Vintage Sewing Machines
Vintage sewing machines are attractive collectors’ items that you can display proudly in your home, or even make use of.
It is difficult to credit one person with the invention of the sewing machine as the basic sewing machine as we know it came about through a number of combined ideas sourced from a variety of individuals working on the project. The everyday, practical sewing machine became commercially available in the 1850s.
Before the sewing machine became available commercially, a number of patents came together through fraught court proceedings. This battleground only settled in 1856, when the “Sewing Machine Combination” was formed. Individual patent rights from Wheeler Wilson & Co, Grover & Baker, I.M.Singer & Co, and Elias Howe were combined.
The Combination controlled United States sewing machine production, and other sewing machine manufacturers had to have a license to produce sewing machines. This means that competition was low, and sewing machine prices remained out of the general public’s budget until 1877, when the key patents expired and The Combination dissolved.
Models and manufacturers
Some collectors choose to focus purely on one type of machine, for example hand-crank sewing machines. These are powered by the manual turning of a handle rather than an electric motor. There are several popular manufacturers of these generally late 19th-early 20th century designs.
Popular manufacturers include, but are not limited to:
- Davis Sewing Machine Co
- Domestic Sewing Machine Co
- Free sewing machines (Illinois Sewing Machine Co)
- Gimbels vintage sewing machines
- Graybar sewing machines
- Mason A. G. sewing machines
- National Sewing Machine Co
- New Home Sewing Machine Co
- Singer Sewing Machine Co. The Singer company are one of the most famous and collectible manufacturers of sewing machines. The company was established in 1851, and made numerous models of ‘family’ sewing machines, later incorporating Edison motors. They are popular among collectors due to the extent of models available, and the history of the company’s rise to status as the most dominant company in the world. Favourite models include the Singer 221 featherweight sewing machine and the Singer 201 sewing machine.
- Standard sewing machines
- Wheeler & Wilson sewing machines
- White sewing machines
- Willcox & Gibbs sewing machines
- Bradbury & Co
- British Sewing Machines Ltd
- Busy Bee Sewing Machine Co
- Franklin Sewing Machine Co
- Heron, Gresham & Craven
- Howe Machine Co
- Ideal Sewing Machine Co
- Imperial Sewing Machine Co
- Jones & Co
- Kimbell & Morton
- Moldacot Pocket Sewing Machine Co
- Newton Wilson & Co
- Oldham Manufacturers
- Royal Sewing Machine Co
- William Sellers
- Shepherd, Rothwell & Hough
- Singer Sewing Machine Co British division
- W. F. Thomas & Co
- Smith, Starley & Co
- Varley and Co
- Edward Ward
- James Weir
Guide for collectors
Singer sewing machines were produced by The Combination, and millions were produced after their introduction. This means that pricing a machine can be a daunting task. The most popular Singer models worth collecting are the Turtleback, the Featherweight, the Blackside, the Singer 301, as well as the Midget and other toy models.
Just because a vintage sewing machine may sell for a reasonable price, it doesn’t mean that it lacks value. Many collectors of vintage sewing machines enjoy collecting them for a range of reasons – such as rarity, mechanical design, unique features, condition, or even using the actual machine.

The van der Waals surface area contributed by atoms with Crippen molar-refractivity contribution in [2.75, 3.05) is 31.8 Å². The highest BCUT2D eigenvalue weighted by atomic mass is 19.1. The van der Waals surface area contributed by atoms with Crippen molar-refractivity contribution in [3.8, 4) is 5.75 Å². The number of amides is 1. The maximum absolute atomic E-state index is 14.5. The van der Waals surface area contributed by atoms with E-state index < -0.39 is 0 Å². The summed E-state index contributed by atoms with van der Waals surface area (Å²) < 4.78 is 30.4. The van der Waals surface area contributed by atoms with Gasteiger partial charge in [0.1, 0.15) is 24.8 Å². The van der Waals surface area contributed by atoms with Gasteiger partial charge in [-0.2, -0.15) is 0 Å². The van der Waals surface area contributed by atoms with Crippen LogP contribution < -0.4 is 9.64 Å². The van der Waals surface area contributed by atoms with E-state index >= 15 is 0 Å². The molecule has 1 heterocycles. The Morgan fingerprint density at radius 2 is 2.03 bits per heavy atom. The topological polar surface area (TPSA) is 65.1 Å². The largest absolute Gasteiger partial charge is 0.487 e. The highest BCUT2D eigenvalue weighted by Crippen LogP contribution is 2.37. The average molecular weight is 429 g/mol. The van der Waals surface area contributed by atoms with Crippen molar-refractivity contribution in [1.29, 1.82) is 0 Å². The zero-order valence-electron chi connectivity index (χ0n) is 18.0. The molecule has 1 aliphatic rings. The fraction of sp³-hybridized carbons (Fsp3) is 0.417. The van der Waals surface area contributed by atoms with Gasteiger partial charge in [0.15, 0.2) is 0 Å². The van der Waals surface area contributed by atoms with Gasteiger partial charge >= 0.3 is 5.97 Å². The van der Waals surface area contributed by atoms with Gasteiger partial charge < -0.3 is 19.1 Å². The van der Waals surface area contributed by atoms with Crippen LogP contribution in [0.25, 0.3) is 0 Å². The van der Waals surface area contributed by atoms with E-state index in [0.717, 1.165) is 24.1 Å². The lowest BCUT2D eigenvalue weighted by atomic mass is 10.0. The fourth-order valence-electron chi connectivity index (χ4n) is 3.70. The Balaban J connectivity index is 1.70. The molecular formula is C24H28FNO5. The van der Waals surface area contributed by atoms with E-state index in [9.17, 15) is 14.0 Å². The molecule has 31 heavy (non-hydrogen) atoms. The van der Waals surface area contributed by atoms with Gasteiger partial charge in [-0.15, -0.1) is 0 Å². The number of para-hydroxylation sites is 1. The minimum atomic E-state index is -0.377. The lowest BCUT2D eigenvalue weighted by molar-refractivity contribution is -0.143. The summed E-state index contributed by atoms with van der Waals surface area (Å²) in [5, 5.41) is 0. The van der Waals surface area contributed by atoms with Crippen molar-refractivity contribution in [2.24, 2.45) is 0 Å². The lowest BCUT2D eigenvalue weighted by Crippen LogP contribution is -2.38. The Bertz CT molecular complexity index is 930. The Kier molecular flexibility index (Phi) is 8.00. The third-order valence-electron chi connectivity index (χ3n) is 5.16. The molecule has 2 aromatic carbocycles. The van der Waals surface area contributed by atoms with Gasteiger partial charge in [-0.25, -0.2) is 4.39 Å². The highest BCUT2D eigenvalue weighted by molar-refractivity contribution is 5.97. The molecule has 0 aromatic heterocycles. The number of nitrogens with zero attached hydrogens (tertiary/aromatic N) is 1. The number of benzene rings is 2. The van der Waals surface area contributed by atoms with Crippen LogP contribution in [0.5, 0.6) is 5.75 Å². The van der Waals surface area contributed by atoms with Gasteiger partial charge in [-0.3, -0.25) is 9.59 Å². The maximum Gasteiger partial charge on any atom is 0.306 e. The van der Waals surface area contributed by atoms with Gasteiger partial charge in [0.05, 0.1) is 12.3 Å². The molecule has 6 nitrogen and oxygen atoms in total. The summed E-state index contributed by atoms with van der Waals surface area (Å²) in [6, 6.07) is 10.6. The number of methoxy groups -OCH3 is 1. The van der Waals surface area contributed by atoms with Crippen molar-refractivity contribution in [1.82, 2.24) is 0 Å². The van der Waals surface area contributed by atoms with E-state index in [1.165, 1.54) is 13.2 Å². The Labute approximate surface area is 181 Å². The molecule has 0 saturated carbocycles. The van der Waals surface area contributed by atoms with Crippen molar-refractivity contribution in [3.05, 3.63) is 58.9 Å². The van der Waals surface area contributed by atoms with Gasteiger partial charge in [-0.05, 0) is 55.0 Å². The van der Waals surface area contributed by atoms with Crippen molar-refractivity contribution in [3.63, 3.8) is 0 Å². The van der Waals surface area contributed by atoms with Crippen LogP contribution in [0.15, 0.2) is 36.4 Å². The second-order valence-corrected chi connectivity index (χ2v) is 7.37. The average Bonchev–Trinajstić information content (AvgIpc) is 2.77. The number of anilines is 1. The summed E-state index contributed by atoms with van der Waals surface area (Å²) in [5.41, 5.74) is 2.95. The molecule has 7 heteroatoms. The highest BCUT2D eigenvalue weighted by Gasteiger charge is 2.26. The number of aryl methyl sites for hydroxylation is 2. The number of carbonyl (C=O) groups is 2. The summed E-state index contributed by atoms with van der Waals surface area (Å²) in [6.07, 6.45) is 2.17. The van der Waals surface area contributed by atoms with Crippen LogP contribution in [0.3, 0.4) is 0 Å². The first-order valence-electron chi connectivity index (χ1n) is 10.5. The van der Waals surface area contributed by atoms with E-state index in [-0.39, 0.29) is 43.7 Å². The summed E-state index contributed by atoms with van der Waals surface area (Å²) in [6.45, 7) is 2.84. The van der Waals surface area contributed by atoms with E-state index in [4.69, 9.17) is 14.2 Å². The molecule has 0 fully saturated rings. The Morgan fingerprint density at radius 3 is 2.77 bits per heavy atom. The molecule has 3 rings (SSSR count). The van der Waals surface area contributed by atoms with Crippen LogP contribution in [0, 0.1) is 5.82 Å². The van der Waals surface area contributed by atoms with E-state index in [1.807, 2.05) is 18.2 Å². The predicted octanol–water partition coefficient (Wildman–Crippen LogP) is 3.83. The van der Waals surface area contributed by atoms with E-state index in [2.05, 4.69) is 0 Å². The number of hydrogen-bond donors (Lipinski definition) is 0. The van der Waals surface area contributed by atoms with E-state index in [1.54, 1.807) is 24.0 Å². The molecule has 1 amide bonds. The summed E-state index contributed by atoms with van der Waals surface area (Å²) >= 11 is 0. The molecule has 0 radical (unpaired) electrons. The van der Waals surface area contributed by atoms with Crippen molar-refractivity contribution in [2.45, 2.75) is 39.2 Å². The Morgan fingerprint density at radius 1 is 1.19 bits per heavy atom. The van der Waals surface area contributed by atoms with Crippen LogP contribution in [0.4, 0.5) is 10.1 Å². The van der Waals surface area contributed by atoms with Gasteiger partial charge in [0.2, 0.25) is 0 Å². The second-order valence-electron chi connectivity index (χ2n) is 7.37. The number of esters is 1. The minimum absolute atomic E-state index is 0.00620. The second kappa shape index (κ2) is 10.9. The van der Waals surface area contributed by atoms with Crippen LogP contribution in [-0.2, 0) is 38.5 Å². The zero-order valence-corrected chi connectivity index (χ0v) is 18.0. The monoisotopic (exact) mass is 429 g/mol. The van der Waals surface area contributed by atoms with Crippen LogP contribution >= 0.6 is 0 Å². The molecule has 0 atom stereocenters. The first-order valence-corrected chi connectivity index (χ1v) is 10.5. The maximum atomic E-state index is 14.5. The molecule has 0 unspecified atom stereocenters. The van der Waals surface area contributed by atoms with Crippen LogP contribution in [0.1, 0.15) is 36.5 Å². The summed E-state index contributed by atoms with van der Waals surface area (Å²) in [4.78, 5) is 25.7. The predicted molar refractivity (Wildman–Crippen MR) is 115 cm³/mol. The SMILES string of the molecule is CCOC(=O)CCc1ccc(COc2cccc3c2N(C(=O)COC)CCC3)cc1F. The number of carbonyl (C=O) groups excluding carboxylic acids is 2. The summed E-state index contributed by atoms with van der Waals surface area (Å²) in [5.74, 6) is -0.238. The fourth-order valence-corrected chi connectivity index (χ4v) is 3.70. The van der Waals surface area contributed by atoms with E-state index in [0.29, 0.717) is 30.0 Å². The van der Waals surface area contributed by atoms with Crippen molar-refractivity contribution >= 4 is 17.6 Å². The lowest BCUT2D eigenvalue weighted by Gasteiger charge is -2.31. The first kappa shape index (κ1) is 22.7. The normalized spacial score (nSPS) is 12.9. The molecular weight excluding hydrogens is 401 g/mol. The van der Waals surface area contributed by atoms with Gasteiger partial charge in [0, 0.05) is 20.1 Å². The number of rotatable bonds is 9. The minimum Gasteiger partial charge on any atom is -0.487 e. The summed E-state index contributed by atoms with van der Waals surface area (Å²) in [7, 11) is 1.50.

The International Sewing Machine Collectors’ Society (ISMACS) was founded by a small group of sewing machine collectors in 1985. Since this time, the international group has members in every continent as offices in England, America, and Australia. The society is known as an authority on sewing machine history and issues a magazine with auction sales details. The annual ISMACS Convention is held in the UK where the largest antique sewing machines auctions are held.
You can find vintage sewing machines on websites such as eBay, Etsy and Craigslist, as well as at flea markets, junk shops, antique stores and estate sales. There will be a good selection to choose from, as the collectibles trade in sewing machines continues to thrive. A downside of online purchase is that you cannot test the machine, so have no guarantee of working order. Some people enjoy restoring antique & vintage machines, and are happy to receive them in dilapidated condition.
Machines are more valuable when they are in working order, and retain all their original parts. Accessories such as instruction manuals are also a bonus.
Notable Auction Sales
A Singer vintage sewing machine manufactured around 1941 sold at Sotheby’s in October 2010, auctioned off well over estimate. The sewing machine was expected to go from $64 but sold for $400.
The famous Christie’s auction house also sells vintage sewing machines, recently selling two Raymond sewing machines for $ 447 in December 2000, after an estimate of $ 293- $ 439.
Vintage toy sewing machines are also collectors’ items, with some collectors specializing in toy items. A Vintage Decorated Cast Iron Toy Sewing Machine (with some pitting on the wheel) was sold by Uniques and Antiques, Inc. for $225 in September 2005.
In 1997, the most expensive sewing machine was auctioned off for over $41,000 by Christie’s in London. The sewing machine was a clone of a Wheeler and Wilson manufactured in 1865 for the German Royal Family. The machine was bought by an English eccentric who didn’t plan to put the sewing machine on display.
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